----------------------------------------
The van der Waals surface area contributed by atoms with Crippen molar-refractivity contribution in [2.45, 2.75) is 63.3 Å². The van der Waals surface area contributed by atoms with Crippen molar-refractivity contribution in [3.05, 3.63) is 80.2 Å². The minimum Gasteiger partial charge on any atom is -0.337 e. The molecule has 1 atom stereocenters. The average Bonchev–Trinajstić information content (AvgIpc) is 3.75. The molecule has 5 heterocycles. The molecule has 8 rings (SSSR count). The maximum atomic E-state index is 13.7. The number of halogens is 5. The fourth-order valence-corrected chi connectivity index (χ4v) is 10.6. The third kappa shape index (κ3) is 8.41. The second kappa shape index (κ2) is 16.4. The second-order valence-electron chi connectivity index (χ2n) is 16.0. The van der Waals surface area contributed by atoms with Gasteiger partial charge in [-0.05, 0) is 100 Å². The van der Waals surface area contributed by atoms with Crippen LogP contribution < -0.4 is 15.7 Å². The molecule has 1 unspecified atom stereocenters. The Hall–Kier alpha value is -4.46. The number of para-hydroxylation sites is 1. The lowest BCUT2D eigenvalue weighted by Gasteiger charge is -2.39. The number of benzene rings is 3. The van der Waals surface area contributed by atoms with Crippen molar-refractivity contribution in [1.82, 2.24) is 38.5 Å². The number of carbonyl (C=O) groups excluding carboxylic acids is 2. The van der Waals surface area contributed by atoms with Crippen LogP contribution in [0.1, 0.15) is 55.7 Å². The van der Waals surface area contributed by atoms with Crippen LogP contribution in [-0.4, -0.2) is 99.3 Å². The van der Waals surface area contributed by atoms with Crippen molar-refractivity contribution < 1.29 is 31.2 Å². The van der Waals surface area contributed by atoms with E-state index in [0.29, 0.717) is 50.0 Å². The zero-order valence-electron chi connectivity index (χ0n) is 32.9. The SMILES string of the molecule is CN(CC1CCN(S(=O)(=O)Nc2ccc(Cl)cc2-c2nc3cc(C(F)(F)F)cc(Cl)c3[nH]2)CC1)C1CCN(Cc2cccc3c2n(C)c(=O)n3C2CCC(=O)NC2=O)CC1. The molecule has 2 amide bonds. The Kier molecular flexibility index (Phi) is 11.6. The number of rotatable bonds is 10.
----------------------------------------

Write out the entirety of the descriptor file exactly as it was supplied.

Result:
The van der Waals surface area contributed by atoms with Crippen molar-refractivity contribution in [2.45, 2.75) is 63.3 Å². The van der Waals surface area contributed by atoms with Crippen molar-refractivity contribution in [3.05, 3.63) is 80.2 Å². The minimum Gasteiger partial charge on any atom is -0.337 e. The molecule has 1 atom stereocenters. The average Bonchev–Trinajstić information content (AvgIpc) is 3.75. The molecule has 5 heterocycles. The molecule has 8 rings (SSSR count). The maximum atomic E-state index is 13.7. The number of halogens is 5. The fourth-order valence-corrected chi connectivity index (χ4v) is 10.6. The third kappa shape index (κ3) is 8.41. The second kappa shape index (κ2) is 16.4. The second-order valence-electron chi connectivity index (χ2n) is 16.0. The van der Waals surface area contributed by atoms with Gasteiger partial charge in [-0.05, 0) is 100 Å². The van der Waals surface area contributed by atoms with Crippen LogP contribution < -0.4 is 15.7 Å². The molecule has 1 unspecified atom stereocenters. The Hall–Kier alpha value is -4.46. The number of para-hydroxylation sites is 1. The lowest BCUT2D eigenvalue weighted by Gasteiger charge is -2.39. The number of benzene rings is 3. The van der Waals surface area contributed by atoms with Crippen molar-refractivity contribution in [1.82, 2.24) is 38.5 Å². The number of carbonyl (C=O) groups excluding carboxylic acids is 2. The van der Waals surface area contributed by atoms with Crippen LogP contribution in [0.1, 0.15) is 55.7 Å². The van der Waals surface area contributed by atoms with Crippen LogP contribution in [-0.4, -0.2) is 99.3 Å². The van der Waals surface area contributed by atoms with Crippen molar-refractivity contribution < 1.29 is 31.2 Å². The van der Waals surface area contributed by atoms with E-state index in [0.29, 0.717) is 50.0 Å². The zero-order valence-electron chi connectivity index (χ0n) is 32.9. The SMILES string of the molecule is CN(CC1CCN(S(=O)(=O)Nc2ccc(Cl)cc2-c2nc3cc(C(F)(F)F)cc(Cl)c3[nH]2)CC1)C1CCN(Cc2cccc3c2n(C)c(=O)n3C2CCC(=O)NC2=O)CC1. The molecule has 2 amide bonds. The Kier molecular flexibility index (Phi) is 11.6. The number of rotatable bonds is 10.